An operation like the Panama Papers, which is only about financial intelligence, would have to be run out of RFM. Not the FSB, not some ad hoc gang in the Kremlin. While it might not (legally) have access to secrets kept by a firm like Mossack Fonseca, it’s privy to lots of international financial information through the international body of which it is a leading member, the Financial Action Task Force. In short, Russians are better equipped than anyone—more capable and less constrained—to hack into secret files.
As for how to leak the documents, it would actually be pretty ingenious to “incriminate” Russia in a seemingly serious (and headline-grabbing) way without actually revealing incriminating information. That’s exactly what we have. The Panama Papers revealed no Russian secrets. They added nothing to the rumors already circulating about Putin’s alleged private fortune. And the story-that-isn’t-a-story was advanced by none other than the ICIJ. So, done right, the last thing anyone would suspect is that the Panama Papers are a Russian operation.
A more serious Russian motive?
Granted, this would be a complicated operation just to defuse the West’s campaign to point to “Putin the kleptocrat.” But maybe there’s another motive.
As many have already pointed out, it’s curious that the Panama Papers mention no Americans. But it’s possible that they do and that the ICIJ hasn’t revealed that information. Perhaps, since the ICIJ is funded by Americans, they’re not going to bite the hand that feeds them. But suppose the ICIJ actually doesn’t have information on Americans—that calls into question the original data, which if actually real and uncensored would most probably include something on Americans. There are undoubtedly many American individuals and companies that have done business with the Mossack Fonseco crew, and it wouldn’t make sense for a collection of 11.5 million documents involving offshore finances to omit Americans entirely. Perhaps, then, someone purged those references before the documents were handed over to the German newspaper. The “someone” would, following my hypothesis, be the Russians—and the absence of incriminating information about Americans is an important hint of what I think to be the real purpose of this leak.
Some have argued that the reason no powerful Americans are named is because Americans use other jurisdictions for such behavior. Considering the size of this data leak and the fact that it supposedly contains information going back to the 1970s, I find this explanation unconvincing.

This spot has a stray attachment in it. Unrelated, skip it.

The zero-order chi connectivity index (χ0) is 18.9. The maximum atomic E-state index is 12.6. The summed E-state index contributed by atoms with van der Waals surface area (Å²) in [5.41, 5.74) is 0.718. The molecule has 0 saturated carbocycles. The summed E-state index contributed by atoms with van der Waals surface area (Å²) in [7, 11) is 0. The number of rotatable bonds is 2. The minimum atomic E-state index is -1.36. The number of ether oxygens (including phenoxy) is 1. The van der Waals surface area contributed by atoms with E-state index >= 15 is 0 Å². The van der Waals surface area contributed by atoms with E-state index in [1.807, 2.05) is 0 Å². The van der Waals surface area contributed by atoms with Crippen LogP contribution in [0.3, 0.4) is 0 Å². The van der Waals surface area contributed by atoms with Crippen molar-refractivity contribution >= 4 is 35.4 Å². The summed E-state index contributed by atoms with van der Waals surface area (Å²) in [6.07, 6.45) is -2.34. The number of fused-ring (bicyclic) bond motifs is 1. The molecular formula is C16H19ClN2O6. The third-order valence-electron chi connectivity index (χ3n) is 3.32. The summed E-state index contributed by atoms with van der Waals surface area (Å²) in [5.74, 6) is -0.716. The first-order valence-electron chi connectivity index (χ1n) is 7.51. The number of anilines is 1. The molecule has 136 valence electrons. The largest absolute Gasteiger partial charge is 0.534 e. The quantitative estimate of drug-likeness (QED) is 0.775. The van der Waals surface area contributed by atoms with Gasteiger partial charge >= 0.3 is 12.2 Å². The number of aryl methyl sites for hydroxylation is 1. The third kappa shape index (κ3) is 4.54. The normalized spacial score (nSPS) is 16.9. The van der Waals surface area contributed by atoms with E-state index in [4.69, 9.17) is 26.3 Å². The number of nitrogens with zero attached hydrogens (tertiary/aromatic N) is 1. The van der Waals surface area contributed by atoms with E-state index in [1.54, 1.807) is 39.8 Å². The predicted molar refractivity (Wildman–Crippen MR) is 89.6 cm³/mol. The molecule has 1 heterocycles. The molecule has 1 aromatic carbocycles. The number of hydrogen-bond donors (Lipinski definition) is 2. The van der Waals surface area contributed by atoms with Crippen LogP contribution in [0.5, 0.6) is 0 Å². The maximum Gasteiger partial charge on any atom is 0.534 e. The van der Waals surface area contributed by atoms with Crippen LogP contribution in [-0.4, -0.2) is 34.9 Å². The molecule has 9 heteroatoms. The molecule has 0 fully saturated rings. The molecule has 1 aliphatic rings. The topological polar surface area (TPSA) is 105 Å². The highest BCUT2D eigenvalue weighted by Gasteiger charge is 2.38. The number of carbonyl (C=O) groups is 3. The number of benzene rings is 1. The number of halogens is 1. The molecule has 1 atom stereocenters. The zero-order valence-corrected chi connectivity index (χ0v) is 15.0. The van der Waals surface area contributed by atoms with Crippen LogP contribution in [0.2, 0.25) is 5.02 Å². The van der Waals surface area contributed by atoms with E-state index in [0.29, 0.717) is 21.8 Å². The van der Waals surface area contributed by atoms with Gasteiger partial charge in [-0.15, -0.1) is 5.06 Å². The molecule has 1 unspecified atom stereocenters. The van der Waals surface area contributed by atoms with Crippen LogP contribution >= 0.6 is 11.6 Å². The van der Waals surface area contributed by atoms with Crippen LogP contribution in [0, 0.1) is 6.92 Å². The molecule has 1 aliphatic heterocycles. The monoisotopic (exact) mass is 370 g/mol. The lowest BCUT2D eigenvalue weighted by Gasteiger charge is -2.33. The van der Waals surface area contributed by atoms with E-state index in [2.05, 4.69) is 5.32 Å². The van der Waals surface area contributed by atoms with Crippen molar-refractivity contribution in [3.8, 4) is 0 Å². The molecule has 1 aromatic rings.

Now back to Brookings.
The Panama Papers contain secret corporate financial information, some of which—by far not all—reveals criminal activity. In the hands of law enforcement, such information can be used to prosecute companies and individuals; in the hands of a third party, it is a weapon for blackmail. For information to be effective as a blackmail weapon, it must be kept secret. Once revealed, as in the Panama Papers case, it is useless for blackmail. Its value is destroyed.
Therefore, I suggest that the purpose of the Panama Papers operation may be this: It is a message directed at the Americans and other Western political leaders who could be mentioned but are not. The message is: “We have information on your financial misdeeds, too. You know we do. We can keep them secret if you work with us.” In other words, the individuals mentioned in the documents are not the targets. The ones who are not mentioned are the targets.
Kontrol, the special Russian variety of control
In sum, my thinking is that this could have been a Russian intelligence operation, which orchestrated a high-profile leak and established total credibility by “implicating” (not really implicating) Russia and keeping the source hidden. Some documents would be used for anti-corruption campaigns in a few countries—topple some minor regimes, destroy a few careers and fortunes. By then blackmailing the real targets in the United States and elsewhere (individuals not in the current leak), the Russian puppet masters get “kontrol” and influence.
If the Russians are behind the Panama Papers, we know two things and both come back to Putin personally: First, it is an operation run by RFM, which means it’s run by Putin; second, it’s ultimately about blackmail. That means the real story lies in the information being concealed, not revealed. You reveal secrets in order to destroy; conceal in order to control. Putin is not a destroyer. He’s a controller.
At this point, I want to make something perfectly clear. I do not profess to know the “real story” behind the Panama Papers. The truth is, nobody knows, except for John Doe and the people he was working for (or with). The only thing I feel fairly confident about is that the story we are being fed is not the real story. The more I read and reflect upon the very minor consequences of the leak thus far, the more I become convinced this was a geopolitical play by a powerful intelligence agency. At first, I assumed it was U.S. intelligence, but Mr. Gaddy puts forth a compelling theory. If this was the work of the CIA, it was an extremely sloppy and obvious hit job. On the other hand, if this was the work of Putin for the purposes of blackmail, it’s one of the most ingenious chess moves I’ve ever seen played on the global stage.
I want to conclude with a very important observation. If Clifford Gaddy’s theory is correct, it’s the worse case scenario for American citizens. It means that Putin essentially has the goods on the U.S. elite and he can now blackmail them for his purposes. Indeed, perhaps Iceland was put forward as an example of what can happen if truly damaging information makes it to the public.
So if Putin is behind this, and does have the goods on the U.S. elite, not only do we not get rid of the these corrupt oligarchs, we now have to live with them in an even more compromised state than they were before. For all of our sakes, I hope Mr. Gaddy is wrong.